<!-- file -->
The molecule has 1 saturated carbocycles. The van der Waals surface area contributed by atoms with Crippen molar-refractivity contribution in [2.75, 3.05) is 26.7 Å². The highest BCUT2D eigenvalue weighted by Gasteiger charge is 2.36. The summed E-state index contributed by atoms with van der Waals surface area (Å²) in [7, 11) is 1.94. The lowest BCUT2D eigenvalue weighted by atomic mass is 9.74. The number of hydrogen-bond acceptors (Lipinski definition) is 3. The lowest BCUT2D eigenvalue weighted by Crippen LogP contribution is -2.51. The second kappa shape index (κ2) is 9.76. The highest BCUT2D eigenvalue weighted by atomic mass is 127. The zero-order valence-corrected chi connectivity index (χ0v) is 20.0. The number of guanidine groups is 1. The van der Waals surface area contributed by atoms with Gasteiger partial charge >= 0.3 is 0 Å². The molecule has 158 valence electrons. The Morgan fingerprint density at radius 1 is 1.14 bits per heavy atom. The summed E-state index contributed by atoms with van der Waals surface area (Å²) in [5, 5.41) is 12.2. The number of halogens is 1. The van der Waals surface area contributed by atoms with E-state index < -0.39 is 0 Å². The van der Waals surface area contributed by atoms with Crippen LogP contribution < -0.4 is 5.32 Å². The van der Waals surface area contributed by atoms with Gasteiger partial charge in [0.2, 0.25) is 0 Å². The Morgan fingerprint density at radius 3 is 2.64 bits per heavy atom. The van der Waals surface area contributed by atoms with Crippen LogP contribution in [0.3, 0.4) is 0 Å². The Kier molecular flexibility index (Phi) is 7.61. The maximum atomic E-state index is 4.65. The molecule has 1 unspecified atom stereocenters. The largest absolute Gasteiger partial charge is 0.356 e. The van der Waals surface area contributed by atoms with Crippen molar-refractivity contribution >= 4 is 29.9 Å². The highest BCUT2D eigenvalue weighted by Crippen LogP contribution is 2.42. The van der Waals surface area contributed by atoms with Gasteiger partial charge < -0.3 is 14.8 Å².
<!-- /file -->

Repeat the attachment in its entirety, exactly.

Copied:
The molecule has 1 saturated carbocycles. The van der Waals surface area contributed by atoms with Crippen molar-refractivity contribution in [2.75, 3.05) is 26.7 Å². The highest BCUT2D eigenvalue weighted by Gasteiger charge is 2.36. The summed E-state index contributed by atoms with van der Waals surface area (Å²) in [7, 11) is 1.94. The lowest BCUT2D eigenvalue weighted by atomic mass is 9.74. The number of hydrogen-bond acceptors (Lipinski definition) is 3. The lowest BCUT2D eigenvalue weighted by Crippen LogP contribution is -2.51. The second kappa shape index (κ2) is 9.76. The highest BCUT2D eigenvalue weighted by atomic mass is 127. The zero-order valence-corrected chi connectivity index (χ0v) is 20.0. The number of guanidine groups is 1. The van der Waals surface area contributed by atoms with Gasteiger partial charge >= 0.3 is 0 Å². The molecule has 158 valence electrons. The Morgan fingerprint density at radius 1 is 1.14 bits per heavy atom. The summed E-state index contributed by atoms with van der Waals surface area (Å²) in [5, 5.41) is 12.2. The number of halogens is 1. The van der Waals surface area contributed by atoms with E-state index < -0.39 is 0 Å². The van der Waals surface area contributed by atoms with Crippen LogP contribution < -0.4 is 5.32 Å². The van der Waals surface area contributed by atoms with Gasteiger partial charge in [0.2, 0.25) is 0 Å². The Morgan fingerprint density at radius 3 is 2.64 bits per heavy atom. The van der Waals surface area contributed by atoms with Crippen LogP contribution in [0.3, 0.4) is 0 Å². The Kier molecular flexibility index (Phi) is 7.61. The maximum atomic E-state index is 4.65. The molecule has 1 unspecified atom stereocenters. The largest absolute Gasteiger partial charge is 0.356 e. The van der Waals surface area contributed by atoms with Crippen molar-refractivity contribution >= 4 is 29.9 Å². The highest BCUT2D eigenvalue weighted by Crippen LogP contribution is 2.42. The van der Waals surface area contributed by atoms with Gasteiger partial charge < -0.3 is 14.8 Å².